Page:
Leading the charge at the piano, Keys then proceeded to play her "favorite joints" from Hova's catalog, taking the audience on a thrill ride through various moods and textures. The packed medley included excerpts from "Feelin' It," "Hard Knock Life," "Holy Grail," "Run This Town," "I Just Wanna Love U (Give It 2 Me)," and "Empire State Of Mind." The once-in-a-lifetime performance seemed almost too good to be true.
"That was like a dream," she said before leaving the stage.
Introduced by Recording Academy President/CEO Neil Portnow as the "ultimate music person" — and drawing a "Hova, Hova" chant — Jay-Z was visibly humbled by his recognition when he took the podium. During his Salute To Industry Icons speech, he thanked everyone from his wife Beyoncé to the Academy and Alicia Keys for her tribute.
Jay-Z also commended his fellow peers in the audience, many of them past GRAMMY winners and current nominees, and urged them to keep the path. "It's our duty to make sure that not only are we making the greatest art, that we're upholding and supporting things that are super real," he said.
As he left stage, Jay-Z clutched his new award and remarked, "This s*** is super heavy."
It's easy to forget on a night with so many massive names in the music world that Khalid, the teen pop prodigy, as some have called him, is up for a whopping five GRAMMYs this year. The young man from El Paso, Texas, reminded us why as he effortlessly sauntered through his laid-back hit "Young, Dumb & Broke." It is Khalid's ability to be natural that shows why he's had such a breakout year, and by nailing this high-pressure performance plus Davis' endorsement, why he's here to stay.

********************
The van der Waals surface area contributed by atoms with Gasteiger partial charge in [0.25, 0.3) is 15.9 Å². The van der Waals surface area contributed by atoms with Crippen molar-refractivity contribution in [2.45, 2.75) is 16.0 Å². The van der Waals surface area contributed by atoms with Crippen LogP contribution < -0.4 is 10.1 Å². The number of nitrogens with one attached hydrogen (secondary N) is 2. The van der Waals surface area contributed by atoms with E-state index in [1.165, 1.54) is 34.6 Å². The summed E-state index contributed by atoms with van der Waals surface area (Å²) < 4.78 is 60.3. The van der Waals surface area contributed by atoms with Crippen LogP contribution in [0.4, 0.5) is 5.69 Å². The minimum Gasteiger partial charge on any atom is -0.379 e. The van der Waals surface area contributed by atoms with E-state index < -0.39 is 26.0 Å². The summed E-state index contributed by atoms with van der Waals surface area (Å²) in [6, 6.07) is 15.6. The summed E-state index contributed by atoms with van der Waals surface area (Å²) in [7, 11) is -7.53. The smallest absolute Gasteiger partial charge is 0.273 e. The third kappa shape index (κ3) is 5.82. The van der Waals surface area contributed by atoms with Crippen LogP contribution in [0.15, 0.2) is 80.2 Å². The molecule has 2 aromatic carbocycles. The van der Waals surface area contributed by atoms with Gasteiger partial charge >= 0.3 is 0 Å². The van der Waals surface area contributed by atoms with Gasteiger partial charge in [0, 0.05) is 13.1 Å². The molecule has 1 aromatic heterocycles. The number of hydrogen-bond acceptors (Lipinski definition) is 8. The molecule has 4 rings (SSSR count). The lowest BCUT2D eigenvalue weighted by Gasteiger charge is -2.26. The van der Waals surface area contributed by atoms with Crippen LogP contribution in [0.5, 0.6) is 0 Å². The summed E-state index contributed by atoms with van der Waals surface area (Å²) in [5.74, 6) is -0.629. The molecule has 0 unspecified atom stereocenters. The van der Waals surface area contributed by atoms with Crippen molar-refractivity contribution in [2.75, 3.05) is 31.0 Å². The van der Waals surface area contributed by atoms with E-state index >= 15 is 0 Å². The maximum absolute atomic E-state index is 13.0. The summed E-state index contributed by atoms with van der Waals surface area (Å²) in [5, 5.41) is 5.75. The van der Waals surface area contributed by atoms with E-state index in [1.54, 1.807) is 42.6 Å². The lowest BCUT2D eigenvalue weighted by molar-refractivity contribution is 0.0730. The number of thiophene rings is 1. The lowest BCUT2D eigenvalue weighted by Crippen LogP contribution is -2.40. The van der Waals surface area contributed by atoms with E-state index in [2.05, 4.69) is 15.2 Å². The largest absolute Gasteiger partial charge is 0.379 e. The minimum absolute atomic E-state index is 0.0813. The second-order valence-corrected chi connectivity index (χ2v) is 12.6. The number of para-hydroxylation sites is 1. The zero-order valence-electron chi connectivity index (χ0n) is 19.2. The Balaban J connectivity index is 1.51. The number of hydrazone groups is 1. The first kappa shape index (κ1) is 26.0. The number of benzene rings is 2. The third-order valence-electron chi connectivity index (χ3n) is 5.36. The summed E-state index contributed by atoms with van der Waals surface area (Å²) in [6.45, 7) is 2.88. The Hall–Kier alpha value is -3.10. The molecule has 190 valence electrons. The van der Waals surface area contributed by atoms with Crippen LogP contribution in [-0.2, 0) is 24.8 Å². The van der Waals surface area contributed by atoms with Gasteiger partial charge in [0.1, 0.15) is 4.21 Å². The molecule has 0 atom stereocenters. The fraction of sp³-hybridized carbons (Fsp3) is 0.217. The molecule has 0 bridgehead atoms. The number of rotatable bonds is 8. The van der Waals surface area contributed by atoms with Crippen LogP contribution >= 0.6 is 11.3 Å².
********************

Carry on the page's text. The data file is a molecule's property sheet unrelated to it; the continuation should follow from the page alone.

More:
Khalid And Logic's Poignant Moment
It's been a bright spot in music over the past year and Logic and Khalid's moving "1-800-273-8255" proved to uplift the gala as well. The anthem for suicide prevention is truly about reaching people to let them know that there is help. And fittingly, Logic saluted Jay-Z for his help in being one of his primary inspirations.
Jennifer Hudson Channels Aretha
Just when the crowd of celebrities and music industry executives thought maybe they'd seen it all, Jennifer Hudson took the stage to honor the great Aretha Franklin with a trio of numbers, starting with "Spirit In The Dark." Hudson demonstrated why she's today's go-to powerhouse singer as her voice climbed up and swooped down on "Oh Me Oh My," giving the gala's guests much more than their money's worth. To close the show, she launched into the Aretha classic, "Think," saying "This one's for me." She brought the house down with her soaring and soulful vocal work, channeling her hero, and enjoying every note.